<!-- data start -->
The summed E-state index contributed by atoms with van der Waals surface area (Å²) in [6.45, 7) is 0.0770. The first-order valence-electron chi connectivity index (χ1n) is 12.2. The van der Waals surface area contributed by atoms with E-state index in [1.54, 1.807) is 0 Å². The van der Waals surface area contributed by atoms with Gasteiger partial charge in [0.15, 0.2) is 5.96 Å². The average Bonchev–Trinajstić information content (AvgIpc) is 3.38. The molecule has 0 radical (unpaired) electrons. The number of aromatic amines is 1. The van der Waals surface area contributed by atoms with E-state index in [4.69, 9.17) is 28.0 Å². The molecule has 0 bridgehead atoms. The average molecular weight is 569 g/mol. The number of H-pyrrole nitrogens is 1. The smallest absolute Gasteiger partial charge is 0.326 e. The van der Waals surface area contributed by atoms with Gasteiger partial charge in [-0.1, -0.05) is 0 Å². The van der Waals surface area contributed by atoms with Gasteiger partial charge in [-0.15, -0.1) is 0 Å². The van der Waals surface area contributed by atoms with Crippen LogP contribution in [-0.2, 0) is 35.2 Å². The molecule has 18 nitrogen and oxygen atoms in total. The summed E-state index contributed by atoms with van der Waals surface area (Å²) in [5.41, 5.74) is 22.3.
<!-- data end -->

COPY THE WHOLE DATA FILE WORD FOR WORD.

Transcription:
The summed E-state index contributed by atoms with van der Waals surface area (Å²) in [6.45, 7) is 0.0770. The first-order valence-electron chi connectivity index (χ1n) is 12.2. The van der Waals surface area contributed by atoms with E-state index in [1.54, 1.807) is 0 Å². The van der Waals surface area contributed by atoms with Gasteiger partial charge in [0.15, 0.2) is 5.96 Å². The average Bonchev–Trinajstić information content (AvgIpc) is 3.38. The molecule has 0 radical (unpaired) electrons. The number of aromatic amines is 1. The van der Waals surface area contributed by atoms with E-state index in [4.69, 9.17) is 28.0 Å². The molecule has 0 bridgehead atoms. The average molecular weight is 569 g/mol. The number of H-pyrrole nitrogens is 1. The smallest absolute Gasteiger partial charge is 0.326 e. The van der Waals surface area contributed by atoms with Gasteiger partial charge in [-0.1, -0.05) is 0 Å². The van der Waals surface area contributed by atoms with Gasteiger partial charge in [-0.15, -0.1) is 0 Å². The van der Waals surface area contributed by atoms with Crippen LogP contribution in [-0.2, 0) is 35.2 Å². The molecule has 18 nitrogen and oxygen atoms in total. The summed E-state index contributed by atoms with van der Waals surface area (Å²) in [5.41, 5.74) is 22.3.